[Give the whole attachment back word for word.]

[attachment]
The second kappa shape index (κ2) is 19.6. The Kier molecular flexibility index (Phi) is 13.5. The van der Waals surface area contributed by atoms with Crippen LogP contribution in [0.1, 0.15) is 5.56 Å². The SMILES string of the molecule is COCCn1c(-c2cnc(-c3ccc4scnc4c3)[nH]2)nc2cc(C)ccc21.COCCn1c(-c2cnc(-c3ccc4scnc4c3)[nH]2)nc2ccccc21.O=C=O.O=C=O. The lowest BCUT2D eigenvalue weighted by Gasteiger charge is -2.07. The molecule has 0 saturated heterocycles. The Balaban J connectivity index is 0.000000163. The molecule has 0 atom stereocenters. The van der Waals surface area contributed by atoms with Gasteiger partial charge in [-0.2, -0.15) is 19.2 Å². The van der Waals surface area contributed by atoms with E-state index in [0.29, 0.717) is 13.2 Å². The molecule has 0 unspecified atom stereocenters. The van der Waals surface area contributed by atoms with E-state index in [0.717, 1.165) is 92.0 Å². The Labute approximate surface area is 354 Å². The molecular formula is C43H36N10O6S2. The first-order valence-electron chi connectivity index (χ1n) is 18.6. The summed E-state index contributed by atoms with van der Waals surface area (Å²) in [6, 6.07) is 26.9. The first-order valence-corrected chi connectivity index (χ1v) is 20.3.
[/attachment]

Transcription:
The second kappa shape index (κ2) is 19.6. The Kier molecular flexibility index (Phi) is 13.5. The van der Waals surface area contributed by atoms with Crippen LogP contribution in [0.1, 0.15) is 5.56 Å². The SMILES string of the molecule is COCCn1c(-c2cnc(-c3ccc4scnc4c3)[nH]2)nc2cc(C)ccc21.COCCn1c(-c2cnc(-c3ccc4scnc4c3)[nH]2)nc2ccccc21.O=C=O.O=C=O. The lowest BCUT2D eigenvalue weighted by Gasteiger charge is -2.07. The molecule has 0 saturated heterocycles. The Balaban J connectivity index is 0.000000163. The molecule has 0 atom stereocenters. The van der Waals surface area contributed by atoms with Gasteiger partial charge in [-0.2, -0.15) is 19.2 Å². The van der Waals surface area contributed by atoms with E-state index in [0.29, 0.717) is 13.2 Å². The molecule has 0 unspecified atom stereocenters. The van der Waals surface area contributed by atoms with E-state index in [0.717, 1.165) is 92.0 Å². The Labute approximate surface area is 354 Å². The molecular formula is C43H36N10O6S2. The first-order valence-electron chi connectivity index (χ1n) is 18.6. The summed E-state index contributed by atoms with van der Waals surface area (Å²) in [6, 6.07) is 26.9. The first-order valence-corrected chi connectivity index (χ1v) is 20.3.